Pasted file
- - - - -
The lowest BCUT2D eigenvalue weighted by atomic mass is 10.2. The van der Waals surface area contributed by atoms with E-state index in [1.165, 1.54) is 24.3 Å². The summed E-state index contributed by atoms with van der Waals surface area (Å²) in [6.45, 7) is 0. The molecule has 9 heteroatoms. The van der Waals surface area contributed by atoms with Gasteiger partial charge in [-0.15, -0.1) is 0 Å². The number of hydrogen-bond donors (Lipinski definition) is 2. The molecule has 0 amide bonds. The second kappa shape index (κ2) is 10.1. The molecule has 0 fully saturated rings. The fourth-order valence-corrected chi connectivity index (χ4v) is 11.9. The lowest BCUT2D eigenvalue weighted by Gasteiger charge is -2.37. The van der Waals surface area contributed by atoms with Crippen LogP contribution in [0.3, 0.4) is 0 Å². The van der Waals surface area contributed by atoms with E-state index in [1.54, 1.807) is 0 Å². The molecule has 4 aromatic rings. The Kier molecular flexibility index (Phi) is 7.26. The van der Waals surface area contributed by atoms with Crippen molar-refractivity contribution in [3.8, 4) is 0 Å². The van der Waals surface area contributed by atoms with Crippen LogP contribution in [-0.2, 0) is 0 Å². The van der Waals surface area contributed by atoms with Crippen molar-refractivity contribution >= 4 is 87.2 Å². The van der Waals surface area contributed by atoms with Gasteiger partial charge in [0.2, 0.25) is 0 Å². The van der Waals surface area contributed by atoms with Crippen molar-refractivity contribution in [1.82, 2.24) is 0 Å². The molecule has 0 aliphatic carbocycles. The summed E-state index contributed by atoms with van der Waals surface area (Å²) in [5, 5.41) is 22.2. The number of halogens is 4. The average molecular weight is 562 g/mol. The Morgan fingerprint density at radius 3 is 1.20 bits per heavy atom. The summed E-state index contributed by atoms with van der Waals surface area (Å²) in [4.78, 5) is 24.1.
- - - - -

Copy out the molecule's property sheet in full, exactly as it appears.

The lowest BCUT2D eigenvalue weighted by atomic mass is 10.2. The van der Waals surface area contributed by atoms with E-state index in [1.165, 1.54) is 24.3 Å². The summed E-state index contributed by atoms with van der Waals surface area (Å²) in [6.45, 7) is 0. The molecule has 9 heteroatoms. The van der Waals surface area contributed by atoms with Gasteiger partial charge in [-0.15, -0.1) is 0 Å². The number of hydrogen-bond donors (Lipinski definition) is 2. The molecule has 0 amide bonds. The second kappa shape index (κ2) is 10.1. The molecule has 0 fully saturated rings. The fourth-order valence-corrected chi connectivity index (χ4v) is 11.9. The lowest BCUT2D eigenvalue weighted by Gasteiger charge is -2.37. The van der Waals surface area contributed by atoms with Crippen LogP contribution in [0.3, 0.4) is 0 Å². The van der Waals surface area contributed by atoms with E-state index in [1.54, 1.807) is 0 Å². The molecule has 4 aromatic rings. The Kier molecular flexibility index (Phi) is 7.26. The van der Waals surface area contributed by atoms with Crippen molar-refractivity contribution in [3.8, 4) is 0 Å². The van der Waals surface area contributed by atoms with Crippen LogP contribution in [-0.2, 0) is 0 Å². The van der Waals surface area contributed by atoms with Crippen molar-refractivity contribution >= 4 is 87.2 Å². The van der Waals surface area contributed by atoms with Gasteiger partial charge in [0.2, 0.25) is 0 Å². The van der Waals surface area contributed by atoms with Crippen molar-refractivity contribution in [1.82, 2.24) is 0 Å². The molecule has 0 aliphatic carbocycles. The summed E-state index contributed by atoms with van der Waals surface area (Å²) in [5, 5.41) is 22.2. The number of halogens is 4. The average molecular weight is 562 g/mol. The Morgan fingerprint density at radius 3 is 1.20 bits per heavy atom. The summed E-state index contributed by atoms with van der Waals surface area (Å²) in [4.78, 5) is 24.1.